Recruitment | English in Academia
Unique in this country, English in Academia is a hands-on English-language program for emerging scholars in the humanities and social sciences seeking to learn and practice top-level English in an international academic context.
ABOUT THE PROGRAM
The program will assist you in building and refining your scholarly persona in the global academic world. It will empower you to contribute considerably to the world with your ideas, research, and professional experience.
The purpose of the Foundation Workshops is to introduce participants to some of the key characteristics of the Anglo-American style of scholarly discourse. Through a combination of presentations by the instructor, group discussions, readings and individual tasks, participants will have an opportunity to rethink and reframe their own work within the context of an English-language academic setting, with all of the expectations this entails. The workshops are conducted in English.
Participants who want to benefit most by completing the entire Program will have the opportunity to choose three advanced workshops in the summer
semester from among a variety of specialized topics targeting the specific needs of emerging and experienced academics.
Description of English in Academia
The English in Academia program is a series of workshops aimed at Polish Doctoral students, post-Docs, professional academics and researchers who want to improve their skills in writing and speaking in the Anglo-American academic environment. Our focus is on understanding how native English speakers approach the writing and presentation of scholarly research, and how this differs from what we may be accustomed to. It is not a course in writing and speaking in English, but rather a chance to reimagine and re-present our work and ourselves within the context of a more Anglo-American oriented international community.
- Foundation I - The first Foundation session begins with a presentation of what sets the Anglo-American style of scholarship apart from other styles – how to adapt our ways of thinking, speaking, and writing, and how to use this set of discursive expectations to our best advantage.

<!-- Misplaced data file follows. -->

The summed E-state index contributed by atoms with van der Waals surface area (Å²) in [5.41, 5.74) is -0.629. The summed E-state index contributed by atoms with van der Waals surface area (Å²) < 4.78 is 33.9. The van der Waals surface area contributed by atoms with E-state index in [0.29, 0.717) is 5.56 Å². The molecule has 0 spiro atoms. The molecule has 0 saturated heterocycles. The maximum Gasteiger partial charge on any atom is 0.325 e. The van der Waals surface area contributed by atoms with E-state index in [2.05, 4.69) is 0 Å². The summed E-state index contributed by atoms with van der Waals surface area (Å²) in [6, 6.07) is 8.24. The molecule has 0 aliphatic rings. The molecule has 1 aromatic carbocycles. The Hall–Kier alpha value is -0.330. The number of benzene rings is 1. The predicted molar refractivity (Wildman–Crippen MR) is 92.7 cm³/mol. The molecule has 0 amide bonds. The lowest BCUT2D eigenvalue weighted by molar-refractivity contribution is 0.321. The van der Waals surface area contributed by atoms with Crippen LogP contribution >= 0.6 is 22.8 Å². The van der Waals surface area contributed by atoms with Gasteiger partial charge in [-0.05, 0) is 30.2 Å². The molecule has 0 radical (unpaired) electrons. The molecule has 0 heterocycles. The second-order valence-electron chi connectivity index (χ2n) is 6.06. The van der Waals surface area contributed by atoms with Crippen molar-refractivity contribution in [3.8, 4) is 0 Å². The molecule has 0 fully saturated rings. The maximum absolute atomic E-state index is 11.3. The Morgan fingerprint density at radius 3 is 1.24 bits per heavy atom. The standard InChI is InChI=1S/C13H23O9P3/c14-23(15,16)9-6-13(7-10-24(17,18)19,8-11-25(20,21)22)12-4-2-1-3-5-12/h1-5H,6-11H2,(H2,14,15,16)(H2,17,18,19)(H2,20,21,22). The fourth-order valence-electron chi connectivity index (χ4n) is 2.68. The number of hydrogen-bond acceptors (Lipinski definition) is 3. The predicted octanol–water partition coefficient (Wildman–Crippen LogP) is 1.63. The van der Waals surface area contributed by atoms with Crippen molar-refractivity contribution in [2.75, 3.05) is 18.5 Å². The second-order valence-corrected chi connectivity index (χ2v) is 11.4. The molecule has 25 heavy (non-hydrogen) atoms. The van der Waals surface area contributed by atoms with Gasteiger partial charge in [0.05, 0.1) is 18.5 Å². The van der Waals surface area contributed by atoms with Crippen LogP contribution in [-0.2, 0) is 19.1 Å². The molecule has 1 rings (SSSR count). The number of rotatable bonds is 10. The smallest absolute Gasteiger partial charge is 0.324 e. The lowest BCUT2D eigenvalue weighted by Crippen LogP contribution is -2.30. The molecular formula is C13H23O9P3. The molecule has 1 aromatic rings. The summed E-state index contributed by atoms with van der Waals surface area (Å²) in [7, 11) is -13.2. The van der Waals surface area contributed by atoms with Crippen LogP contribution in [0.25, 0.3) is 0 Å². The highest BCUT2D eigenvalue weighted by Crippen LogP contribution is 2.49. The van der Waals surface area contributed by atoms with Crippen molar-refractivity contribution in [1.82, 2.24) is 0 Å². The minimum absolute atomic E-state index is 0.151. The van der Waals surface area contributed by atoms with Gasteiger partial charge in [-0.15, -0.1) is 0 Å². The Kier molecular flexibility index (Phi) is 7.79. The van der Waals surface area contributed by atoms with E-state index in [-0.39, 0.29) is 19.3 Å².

- Foundation II - In this second session, we will expand upon our work done in the previous session, discussing how the structure of a whole work (paper, presentation or book) can be viewed as a set of strategies for presenting information and ideas in a way that builds on and develops a central argument.
- Foundation III - This workshop is intended as an introduction to the foundations of public speaking (in English): it mainly concentrates on the technical aspects of public speaking, with the emphasis on delivery and style. A shorter last part serves as an introduction to the wider and more complex issue of reconciling the various demands of good public speaking with academic content and integrity.
HOW TO APPLY
An electronic application (in English)
• a 100–200-word bio
• a 100–200-word statement of interest in taking the Program
• a 300-word description of your current (or planned) research
• please indicate your first and second choice of group
Send your application to: email@example.com by 4 October 2019. At the bottom of your application, please copy-paste
the authorization below to process your personal data:
“I hereby give consent for my personal data included in my application to be processed by the Pilecki Institute with its seat at Foksal Street 17, 00-372 Warsaw, for the purposes of recruitment under the Data Protection Act
of 29 August 1997 (Journal of Laws of 2016, item 922)”.
To ensure high-quality instruction and learning efficiency we can only accept a limited number of applications. For admitted applicants, the Program fees are covered by the Pilecki Institute (transport, accommodation, and meals NOT included).
John Cornell received his Ph.D. in history from the University of Michigan, Ann Arbor, where he held a Rackham Humanities Research Fellowship, and his
B.A. in musicology from the University of California, Berkeley. His research concerns the intersection of political and social history with musical practice,
with a focus on France and the United States.
Richard Washington is a graduate in History and Social Sciences of the Universities of Oxford and London as well as Natolin College of Europe (Einstein Promotion). He holds a diploma in acting from the London Academy of Music and Dramatic Art (1997) and enjoyed a nine year long career as a professional actor, taking part in numerous theatrical tours both in the UK and continental Europe. He has been working at Natolin College of Europe since 2011 and is currently Director for Strategy there. Richard has been leading workshops in the English in Academia program since 2017.